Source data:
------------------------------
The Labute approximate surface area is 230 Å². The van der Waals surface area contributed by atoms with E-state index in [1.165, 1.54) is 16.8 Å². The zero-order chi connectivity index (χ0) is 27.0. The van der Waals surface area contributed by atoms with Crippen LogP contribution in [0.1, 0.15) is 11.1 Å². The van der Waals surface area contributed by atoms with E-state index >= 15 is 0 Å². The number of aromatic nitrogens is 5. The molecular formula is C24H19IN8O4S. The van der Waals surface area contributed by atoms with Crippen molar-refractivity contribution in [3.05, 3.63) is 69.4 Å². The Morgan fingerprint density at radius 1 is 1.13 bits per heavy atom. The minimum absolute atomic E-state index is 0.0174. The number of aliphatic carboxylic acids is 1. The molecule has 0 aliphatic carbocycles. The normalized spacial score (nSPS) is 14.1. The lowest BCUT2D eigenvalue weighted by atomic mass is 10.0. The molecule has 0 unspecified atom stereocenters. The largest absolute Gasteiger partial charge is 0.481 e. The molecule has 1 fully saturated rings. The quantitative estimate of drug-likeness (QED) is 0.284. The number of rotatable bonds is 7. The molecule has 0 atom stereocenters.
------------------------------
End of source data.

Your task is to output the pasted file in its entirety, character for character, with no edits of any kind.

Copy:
The Labute approximate surface area is 230 Å². The van der Waals surface area contributed by atoms with E-state index in [1.165, 1.54) is 16.8 Å². The zero-order chi connectivity index (χ0) is 27.0. The van der Waals surface area contributed by atoms with Crippen LogP contribution in [0.1, 0.15) is 11.1 Å². The van der Waals surface area contributed by atoms with E-state index >= 15 is 0 Å². The number of aromatic nitrogens is 5. The molecular formula is C24H19IN8O4S. The van der Waals surface area contributed by atoms with Crippen molar-refractivity contribution in [3.05, 3.63) is 69.4 Å². The Morgan fingerprint density at radius 1 is 1.13 bits per heavy atom. The minimum absolute atomic E-state index is 0.0174. The number of aliphatic carboxylic acids is 1. The molecule has 0 aliphatic carbocycles. The normalized spacial score (nSPS) is 14.1. The lowest BCUT2D eigenvalue weighted by atomic mass is 10.0. The molecule has 0 unspecified atom stereocenters. The largest absolute Gasteiger partial charge is 0.481 e. The molecule has 1 fully saturated rings. The quantitative estimate of drug-likeness (QED) is 0.284. The number of rotatable bonds is 7. The molecule has 0 atom stereocenters.